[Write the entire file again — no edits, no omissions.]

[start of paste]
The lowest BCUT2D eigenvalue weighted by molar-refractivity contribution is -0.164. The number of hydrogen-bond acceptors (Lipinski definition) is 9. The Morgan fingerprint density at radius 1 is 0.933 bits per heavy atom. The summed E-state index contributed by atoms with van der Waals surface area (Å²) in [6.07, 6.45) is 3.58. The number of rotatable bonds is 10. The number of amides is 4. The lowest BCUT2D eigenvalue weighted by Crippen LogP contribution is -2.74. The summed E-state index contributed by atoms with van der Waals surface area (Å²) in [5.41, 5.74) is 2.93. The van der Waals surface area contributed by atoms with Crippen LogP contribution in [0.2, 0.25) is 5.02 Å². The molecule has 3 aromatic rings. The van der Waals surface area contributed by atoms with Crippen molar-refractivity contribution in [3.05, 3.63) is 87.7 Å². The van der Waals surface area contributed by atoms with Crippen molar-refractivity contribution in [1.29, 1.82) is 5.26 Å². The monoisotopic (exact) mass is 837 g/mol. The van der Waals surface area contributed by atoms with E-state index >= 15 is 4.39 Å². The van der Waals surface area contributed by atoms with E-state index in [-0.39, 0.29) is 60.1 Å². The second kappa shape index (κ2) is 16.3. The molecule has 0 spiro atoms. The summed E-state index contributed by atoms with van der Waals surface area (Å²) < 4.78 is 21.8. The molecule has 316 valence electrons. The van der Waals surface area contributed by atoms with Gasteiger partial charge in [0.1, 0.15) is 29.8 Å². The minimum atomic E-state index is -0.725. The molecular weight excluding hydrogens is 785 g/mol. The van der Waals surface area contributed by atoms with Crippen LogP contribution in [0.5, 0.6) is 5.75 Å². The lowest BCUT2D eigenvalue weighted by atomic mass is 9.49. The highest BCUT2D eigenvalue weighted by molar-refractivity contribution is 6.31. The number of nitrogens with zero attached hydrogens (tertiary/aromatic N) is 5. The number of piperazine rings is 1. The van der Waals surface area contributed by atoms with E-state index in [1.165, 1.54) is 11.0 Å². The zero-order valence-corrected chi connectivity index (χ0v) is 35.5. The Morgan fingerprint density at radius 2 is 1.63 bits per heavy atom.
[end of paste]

The lowest BCUT2D eigenvalue weighted by molar-refractivity contribution is -0.164. The number of hydrogen-bond acceptors (Lipinski definition) is 9. The Morgan fingerprint density at radius 1 is 0.933 bits per heavy atom. The summed E-state index contributed by atoms with van der Waals surface area (Å²) in [6.07, 6.45) is 3.58. The number of rotatable bonds is 10. The number of amides is 4. The lowest BCUT2D eigenvalue weighted by Crippen LogP contribution is -2.74. The summed E-state index contributed by atoms with van der Waals surface area (Å²) in [5.41, 5.74) is 2.93. The van der Waals surface area contributed by atoms with Crippen LogP contribution in [0.2, 0.25) is 5.02 Å². The molecule has 3 aromatic rings. The van der Waals surface area contributed by atoms with Crippen molar-refractivity contribution in [3.05, 3.63) is 87.7 Å². The van der Waals surface area contributed by atoms with Crippen molar-refractivity contribution in [1.29, 1.82) is 5.26 Å². The monoisotopic (exact) mass is 837 g/mol. The van der Waals surface area contributed by atoms with E-state index >= 15 is 4.39 Å². The van der Waals surface area contributed by atoms with E-state index in [-0.39, 0.29) is 60.1 Å². The second kappa shape index (κ2) is 16.3. The molecule has 0 spiro atoms. The summed E-state index contributed by atoms with van der Waals surface area (Å²) < 4.78 is 21.8. The molecule has 316 valence electrons. The van der Waals surface area contributed by atoms with Gasteiger partial charge in [0.1, 0.15) is 29.8 Å². The minimum atomic E-state index is -0.725. The molecular weight excluding hydrogens is 785 g/mol. The van der Waals surface area contributed by atoms with Crippen LogP contribution in [0.5, 0.6) is 5.75 Å². The lowest BCUT2D eigenvalue weighted by atomic mass is 9.49. The highest BCUT2D eigenvalue weighted by molar-refractivity contribution is 6.31. The number of nitrogens with zero attached hydrogens (tertiary/aromatic N) is 5. The number of piperazine rings is 1. The van der Waals surface area contributed by atoms with E-state index in [1.165, 1.54) is 11.0 Å². The zero-order valence-corrected chi connectivity index (χ0v) is 35.5. The Morgan fingerprint density at radius 2 is 1.63 bits per heavy atom.